In February 2018, 845,000 unemployed persons were supported financially by the unemployment insurance system, 50,000 less than last year's February (Source: press release of the Federal German Employment Agency of 2018-02-28).


Unemployment in Europe in recent months (according to Eurostat, the statistical office of the European Union, seasonally adjusted)

Rate in
December 2017

Rate in
January  2018

6.6 6.6
Great Britain and Northern Ireland (November 2017) 4.3
Greece (November 2017)
6.8 7.3
4.6 4.6
7.5 7.5
EURO zone (19 countries with euro as currency)
entire European Union (28 countries)

The ways Eurostat uses for calculating the unemployment rate differ from the standards used by the German Federal Employment Agency (see below). It is estimated that 17.931 million men and women were unemployed in the European Union in January 2018. The number of unemployed persons fell by 19,000 compared with December 2017 and fell by 1.867 million compared with January 2018. The rate of 7.3% is the lowest rate in the EU28 since October 2008.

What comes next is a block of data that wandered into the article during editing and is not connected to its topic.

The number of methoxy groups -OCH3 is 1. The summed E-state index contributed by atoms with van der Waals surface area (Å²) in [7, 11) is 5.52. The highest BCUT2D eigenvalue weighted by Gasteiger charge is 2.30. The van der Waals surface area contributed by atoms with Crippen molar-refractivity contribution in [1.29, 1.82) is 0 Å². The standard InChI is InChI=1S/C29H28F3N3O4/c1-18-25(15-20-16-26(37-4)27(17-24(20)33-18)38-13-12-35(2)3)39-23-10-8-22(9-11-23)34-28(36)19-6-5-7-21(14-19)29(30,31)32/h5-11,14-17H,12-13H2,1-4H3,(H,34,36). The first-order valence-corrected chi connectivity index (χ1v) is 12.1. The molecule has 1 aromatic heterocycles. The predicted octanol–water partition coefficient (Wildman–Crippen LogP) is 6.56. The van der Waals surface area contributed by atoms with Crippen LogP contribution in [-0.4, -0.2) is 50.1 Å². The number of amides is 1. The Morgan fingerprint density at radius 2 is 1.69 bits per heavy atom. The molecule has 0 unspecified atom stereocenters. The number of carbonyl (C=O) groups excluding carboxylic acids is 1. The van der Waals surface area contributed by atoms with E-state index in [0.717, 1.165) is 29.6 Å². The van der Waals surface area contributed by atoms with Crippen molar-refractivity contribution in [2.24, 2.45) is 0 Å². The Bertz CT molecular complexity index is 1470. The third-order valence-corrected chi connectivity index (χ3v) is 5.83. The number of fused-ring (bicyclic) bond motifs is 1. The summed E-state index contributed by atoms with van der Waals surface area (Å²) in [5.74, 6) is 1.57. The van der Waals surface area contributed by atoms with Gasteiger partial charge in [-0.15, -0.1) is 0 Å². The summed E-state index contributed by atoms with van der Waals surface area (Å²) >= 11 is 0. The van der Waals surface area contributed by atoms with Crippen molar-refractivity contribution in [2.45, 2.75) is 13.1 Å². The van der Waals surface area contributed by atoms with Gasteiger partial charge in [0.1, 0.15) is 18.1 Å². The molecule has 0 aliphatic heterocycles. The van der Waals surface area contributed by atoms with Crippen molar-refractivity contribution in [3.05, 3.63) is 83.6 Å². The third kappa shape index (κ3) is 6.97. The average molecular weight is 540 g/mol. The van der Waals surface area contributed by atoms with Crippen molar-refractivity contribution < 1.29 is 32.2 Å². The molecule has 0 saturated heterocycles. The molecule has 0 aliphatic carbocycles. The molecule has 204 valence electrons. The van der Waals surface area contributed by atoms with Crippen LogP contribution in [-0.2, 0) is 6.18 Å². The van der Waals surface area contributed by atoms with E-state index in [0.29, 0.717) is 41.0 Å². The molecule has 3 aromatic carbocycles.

Younger job seekers: In the entire EU, 3.646 million young people under 25 years of age were unemployed. The average youth unemployment rate was 16.1%. The highest rates were found in Greece with 43.7% (in November 2017), in Spain with 36.0% and in Italy with 31.5%, followed by Cyprus with 25.1% (in October 2017), Croatia with 24.5% (in December 2017), Portugal with 22.1% and then France with 21.7%. Germany had the third lowest rate with 6.6% (after Czechia with 5.8% and Estonia with 6.5% in December 2017). (Source: Press release of Eurostat nr. 34 of 2018-03-01).
Figures for the entire year 2017 in Germany